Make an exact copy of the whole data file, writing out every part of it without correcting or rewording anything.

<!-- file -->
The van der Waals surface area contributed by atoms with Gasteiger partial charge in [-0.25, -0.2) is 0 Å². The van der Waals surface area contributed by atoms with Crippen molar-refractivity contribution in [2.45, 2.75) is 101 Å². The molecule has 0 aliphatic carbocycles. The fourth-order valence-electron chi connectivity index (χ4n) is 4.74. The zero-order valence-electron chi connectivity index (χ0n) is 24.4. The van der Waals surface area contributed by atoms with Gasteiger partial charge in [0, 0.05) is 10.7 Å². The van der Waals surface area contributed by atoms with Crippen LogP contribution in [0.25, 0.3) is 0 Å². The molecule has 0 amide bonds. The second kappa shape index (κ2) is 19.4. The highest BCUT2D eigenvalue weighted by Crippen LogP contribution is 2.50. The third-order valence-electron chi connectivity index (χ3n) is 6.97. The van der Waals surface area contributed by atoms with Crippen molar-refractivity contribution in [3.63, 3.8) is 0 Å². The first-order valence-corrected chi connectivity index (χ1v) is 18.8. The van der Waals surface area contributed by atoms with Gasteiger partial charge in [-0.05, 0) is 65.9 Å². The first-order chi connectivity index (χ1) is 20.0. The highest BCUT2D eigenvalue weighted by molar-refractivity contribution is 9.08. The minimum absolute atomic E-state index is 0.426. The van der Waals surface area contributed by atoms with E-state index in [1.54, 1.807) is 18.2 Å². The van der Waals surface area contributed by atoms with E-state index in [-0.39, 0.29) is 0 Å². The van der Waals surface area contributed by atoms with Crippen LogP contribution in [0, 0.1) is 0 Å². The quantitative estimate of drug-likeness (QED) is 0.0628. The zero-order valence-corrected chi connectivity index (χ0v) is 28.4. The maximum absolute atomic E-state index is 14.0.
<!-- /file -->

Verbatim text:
The van der Waals surface area contributed by atoms with Gasteiger partial charge in [-0.25, -0.2) is 0 Å². The van der Waals surface area contributed by atoms with Crippen molar-refractivity contribution in [2.45, 2.75) is 101 Å². The molecule has 0 aliphatic carbocycles. The fourth-order valence-electron chi connectivity index (χ4n) is 4.74. The zero-order valence-electron chi connectivity index (χ0n) is 24.4. The van der Waals surface area contributed by atoms with Gasteiger partial charge in [0, 0.05) is 10.7 Å². The van der Waals surface area contributed by atoms with Crippen LogP contribution in [0.25, 0.3) is 0 Å². The molecule has 0 amide bonds. The second kappa shape index (κ2) is 19.4. The highest BCUT2D eigenvalue weighted by Crippen LogP contribution is 2.50. The third-order valence-electron chi connectivity index (χ3n) is 6.97. The van der Waals surface area contributed by atoms with Crippen molar-refractivity contribution in [3.63, 3.8) is 0 Å². The first-order valence-corrected chi connectivity index (χ1v) is 18.8. The van der Waals surface area contributed by atoms with Gasteiger partial charge in [-0.05, 0) is 65.9 Å². The first-order chi connectivity index (χ1) is 20.0. The highest BCUT2D eigenvalue weighted by molar-refractivity contribution is 9.08. The minimum absolute atomic E-state index is 0.426. The van der Waals surface area contributed by atoms with E-state index in [1.54, 1.807) is 18.2 Å². The van der Waals surface area contributed by atoms with E-state index in [-0.39, 0.29) is 0 Å². The van der Waals surface area contributed by atoms with Crippen LogP contribution in [0, 0.1) is 0 Å². The quantitative estimate of drug-likeness (QED) is 0.0628. The zero-order valence-corrected chi connectivity index (χ0v) is 28.4. The maximum absolute atomic E-state index is 14.0.